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Microbial contamination in vegetables due to irrigation with partially treated municipal wastewater in a tropical city

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A total of 144 samples of water used for irrigation were collected from Dinapur, DLW sewage treatment plant and river water of Ganga at Rajghat and 258 irrigated vegetable samples were collected from nearby agricultural fields in the close vicinity of three treatment plants and examined using standard procedures for coliform and viable counts and the presence of Escherichia coli, Salmonella, Clostridium and Vibrio during the winter and rainy seasons. Irrigation water from Rajghat drain had significantly higher coliform counts by location and season than the water from the Dinapur and DLW. Although all the vegetables had coliform counts higher than the recommended standard (range 3.40 - 6.38 log10 cfuml-1), spinach and cabbage had significantly higher (p < 0.05) counts compared to other vegetables during the dry season. Salmonella was significantly more likely to be detected during the rainy season than during the dry season. Contaminated vegetable intake may pose a serious threat to human health.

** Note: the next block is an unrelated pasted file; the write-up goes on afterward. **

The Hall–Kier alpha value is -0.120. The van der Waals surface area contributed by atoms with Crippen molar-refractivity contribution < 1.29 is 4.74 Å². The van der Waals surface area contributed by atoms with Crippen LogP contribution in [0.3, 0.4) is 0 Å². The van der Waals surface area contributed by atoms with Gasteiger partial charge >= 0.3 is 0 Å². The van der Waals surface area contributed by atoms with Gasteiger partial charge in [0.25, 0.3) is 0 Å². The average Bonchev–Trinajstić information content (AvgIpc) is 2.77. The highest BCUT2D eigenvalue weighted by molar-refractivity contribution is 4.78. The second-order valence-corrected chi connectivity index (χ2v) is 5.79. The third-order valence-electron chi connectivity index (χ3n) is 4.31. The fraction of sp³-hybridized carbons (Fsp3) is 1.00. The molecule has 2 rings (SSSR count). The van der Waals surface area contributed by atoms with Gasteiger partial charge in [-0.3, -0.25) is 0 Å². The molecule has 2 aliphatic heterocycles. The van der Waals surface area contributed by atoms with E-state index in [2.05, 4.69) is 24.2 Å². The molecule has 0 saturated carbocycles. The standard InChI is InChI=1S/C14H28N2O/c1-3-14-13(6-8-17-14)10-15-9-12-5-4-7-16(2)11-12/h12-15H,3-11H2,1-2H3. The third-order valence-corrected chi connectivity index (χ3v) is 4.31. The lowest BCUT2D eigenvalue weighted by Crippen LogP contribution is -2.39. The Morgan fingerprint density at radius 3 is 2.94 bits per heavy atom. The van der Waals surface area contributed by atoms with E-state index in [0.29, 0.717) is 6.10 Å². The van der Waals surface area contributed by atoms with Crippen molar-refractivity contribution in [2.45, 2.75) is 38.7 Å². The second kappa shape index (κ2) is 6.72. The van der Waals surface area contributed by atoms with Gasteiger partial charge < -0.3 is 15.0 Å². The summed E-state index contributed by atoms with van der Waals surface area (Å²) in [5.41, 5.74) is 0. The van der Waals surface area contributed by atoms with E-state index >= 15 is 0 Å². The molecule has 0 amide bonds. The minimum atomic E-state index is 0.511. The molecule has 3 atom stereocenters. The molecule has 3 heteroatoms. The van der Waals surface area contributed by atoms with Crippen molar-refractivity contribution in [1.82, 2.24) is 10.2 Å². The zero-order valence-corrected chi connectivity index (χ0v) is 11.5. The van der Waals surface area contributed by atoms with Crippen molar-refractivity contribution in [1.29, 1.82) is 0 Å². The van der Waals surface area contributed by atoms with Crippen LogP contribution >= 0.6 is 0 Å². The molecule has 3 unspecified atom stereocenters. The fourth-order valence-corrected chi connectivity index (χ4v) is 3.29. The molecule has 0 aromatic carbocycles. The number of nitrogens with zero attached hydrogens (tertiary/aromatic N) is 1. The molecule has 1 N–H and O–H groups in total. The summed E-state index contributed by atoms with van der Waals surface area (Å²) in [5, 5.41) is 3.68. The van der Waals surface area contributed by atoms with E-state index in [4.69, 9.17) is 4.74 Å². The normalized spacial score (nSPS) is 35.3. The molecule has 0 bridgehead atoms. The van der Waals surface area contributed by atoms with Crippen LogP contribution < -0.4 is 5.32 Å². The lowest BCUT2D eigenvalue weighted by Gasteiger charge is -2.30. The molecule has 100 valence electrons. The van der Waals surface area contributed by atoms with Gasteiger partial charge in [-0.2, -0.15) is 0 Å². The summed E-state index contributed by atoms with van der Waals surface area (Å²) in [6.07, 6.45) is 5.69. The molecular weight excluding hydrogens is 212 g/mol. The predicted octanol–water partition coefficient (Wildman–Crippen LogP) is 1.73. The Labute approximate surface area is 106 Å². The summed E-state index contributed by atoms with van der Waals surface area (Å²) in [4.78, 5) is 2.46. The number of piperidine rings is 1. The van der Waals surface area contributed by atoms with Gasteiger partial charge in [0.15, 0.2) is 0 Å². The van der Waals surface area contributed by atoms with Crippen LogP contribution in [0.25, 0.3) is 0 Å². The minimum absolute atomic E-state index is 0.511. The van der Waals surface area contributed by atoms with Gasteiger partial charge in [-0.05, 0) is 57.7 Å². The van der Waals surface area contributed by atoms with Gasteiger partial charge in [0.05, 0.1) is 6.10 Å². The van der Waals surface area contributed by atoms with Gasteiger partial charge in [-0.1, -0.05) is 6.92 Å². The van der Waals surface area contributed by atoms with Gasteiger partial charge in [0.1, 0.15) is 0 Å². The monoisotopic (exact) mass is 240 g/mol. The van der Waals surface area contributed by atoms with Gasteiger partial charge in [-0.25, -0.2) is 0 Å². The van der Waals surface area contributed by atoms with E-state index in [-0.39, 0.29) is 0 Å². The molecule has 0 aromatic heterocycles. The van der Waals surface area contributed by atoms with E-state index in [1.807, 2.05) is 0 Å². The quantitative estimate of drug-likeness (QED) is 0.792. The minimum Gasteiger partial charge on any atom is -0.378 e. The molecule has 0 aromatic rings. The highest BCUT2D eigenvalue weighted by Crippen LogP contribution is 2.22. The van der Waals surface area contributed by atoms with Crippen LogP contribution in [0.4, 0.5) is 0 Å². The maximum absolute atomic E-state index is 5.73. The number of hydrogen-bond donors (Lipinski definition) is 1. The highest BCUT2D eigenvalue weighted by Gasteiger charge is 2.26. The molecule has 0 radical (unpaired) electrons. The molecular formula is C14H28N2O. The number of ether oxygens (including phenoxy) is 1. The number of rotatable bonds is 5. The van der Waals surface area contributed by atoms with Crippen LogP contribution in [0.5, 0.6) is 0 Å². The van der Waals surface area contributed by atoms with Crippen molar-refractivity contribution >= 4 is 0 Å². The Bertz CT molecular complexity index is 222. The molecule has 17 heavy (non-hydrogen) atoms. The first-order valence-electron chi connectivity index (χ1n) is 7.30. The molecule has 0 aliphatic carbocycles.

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Keywords: Salmonella; microbial contamination; vegetables; wastewater

Document Type: Research Article

Affiliations: Forest Ecology Biodiversity and Environmental Sciences, Mizoram Central University, Tanhril, Aizawl, India

Publication date: October 1, 2007

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